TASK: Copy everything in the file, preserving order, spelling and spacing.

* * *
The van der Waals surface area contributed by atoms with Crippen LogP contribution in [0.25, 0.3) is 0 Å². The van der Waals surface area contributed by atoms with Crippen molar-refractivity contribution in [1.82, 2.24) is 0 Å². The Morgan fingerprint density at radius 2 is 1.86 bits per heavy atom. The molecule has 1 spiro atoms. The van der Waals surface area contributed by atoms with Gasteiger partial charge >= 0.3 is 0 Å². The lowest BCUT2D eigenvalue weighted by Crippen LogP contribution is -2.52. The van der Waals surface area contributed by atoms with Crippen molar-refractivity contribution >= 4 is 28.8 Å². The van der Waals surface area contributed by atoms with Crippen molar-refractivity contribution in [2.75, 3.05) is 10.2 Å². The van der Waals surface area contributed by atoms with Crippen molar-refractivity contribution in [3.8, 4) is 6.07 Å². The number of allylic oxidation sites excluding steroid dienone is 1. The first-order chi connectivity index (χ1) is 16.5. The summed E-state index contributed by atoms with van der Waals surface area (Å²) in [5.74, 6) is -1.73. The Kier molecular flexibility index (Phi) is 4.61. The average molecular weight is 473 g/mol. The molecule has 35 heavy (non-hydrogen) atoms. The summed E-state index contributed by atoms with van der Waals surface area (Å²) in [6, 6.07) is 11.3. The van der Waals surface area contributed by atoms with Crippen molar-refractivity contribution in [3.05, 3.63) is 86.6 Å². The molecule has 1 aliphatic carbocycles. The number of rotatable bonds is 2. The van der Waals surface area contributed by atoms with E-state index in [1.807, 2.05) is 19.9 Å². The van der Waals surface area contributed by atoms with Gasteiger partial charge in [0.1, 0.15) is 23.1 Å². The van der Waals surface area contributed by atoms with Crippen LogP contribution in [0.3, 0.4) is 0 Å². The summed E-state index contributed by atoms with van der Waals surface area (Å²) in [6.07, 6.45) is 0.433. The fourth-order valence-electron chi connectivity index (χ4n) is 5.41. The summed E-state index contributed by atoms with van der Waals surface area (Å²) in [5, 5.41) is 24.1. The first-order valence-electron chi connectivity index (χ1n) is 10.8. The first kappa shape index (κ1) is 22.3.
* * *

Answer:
The van der Waals surface area contributed by atoms with Crippen LogP contribution in [0.25, 0.3) is 0 Å². The van der Waals surface area contributed by atoms with Crippen molar-refractivity contribution in [1.82, 2.24) is 0 Å². The Morgan fingerprint density at radius 2 is 1.86 bits per heavy atom. The molecule has 1 spiro atoms. The van der Waals surface area contributed by atoms with Gasteiger partial charge >= 0.3 is 0 Å². The lowest BCUT2D eigenvalue weighted by Crippen LogP contribution is -2.52. The van der Waals surface area contributed by atoms with Crippen molar-refractivity contribution >= 4 is 28.8 Å². The van der Waals surface area contributed by atoms with Crippen molar-refractivity contribution in [2.75, 3.05) is 10.2 Å². The van der Waals surface area contributed by atoms with Crippen molar-refractivity contribution in [3.8, 4) is 6.07 Å². The number of allylic oxidation sites excluding steroid dienone is 1. The first-order chi connectivity index (χ1) is 16.5. The summed E-state index contributed by atoms with van der Waals surface area (Å²) in [5.74, 6) is -1.73. The Kier molecular flexibility index (Phi) is 4.61. The average molecular weight is 473 g/mol. The molecule has 35 heavy (non-hydrogen) atoms. The summed E-state index contributed by atoms with van der Waals surface area (Å²) in [6, 6.07) is 11.3. The van der Waals surface area contributed by atoms with Crippen molar-refractivity contribution in [3.05, 3.63) is 86.6 Å². The molecule has 1 aliphatic carbocycles. The number of rotatable bonds is 2. The van der Waals surface area contributed by atoms with E-state index in [1.807, 2.05) is 19.9 Å². The van der Waals surface area contributed by atoms with Gasteiger partial charge in [0.1, 0.15) is 23.1 Å². The van der Waals surface area contributed by atoms with Crippen LogP contribution in [0.3, 0.4) is 0 Å². The summed E-state index contributed by atoms with van der Waals surface area (Å²) in [6.07, 6.45) is 0.433. The fourth-order valence-electron chi connectivity index (χ4n) is 5.41. The summed E-state index contributed by atoms with van der Waals surface area (Å²) in [5, 5.41) is 24.1. The first-order valence-electron chi connectivity index (χ1n) is 10.8. The first kappa shape index (κ1) is 22.3.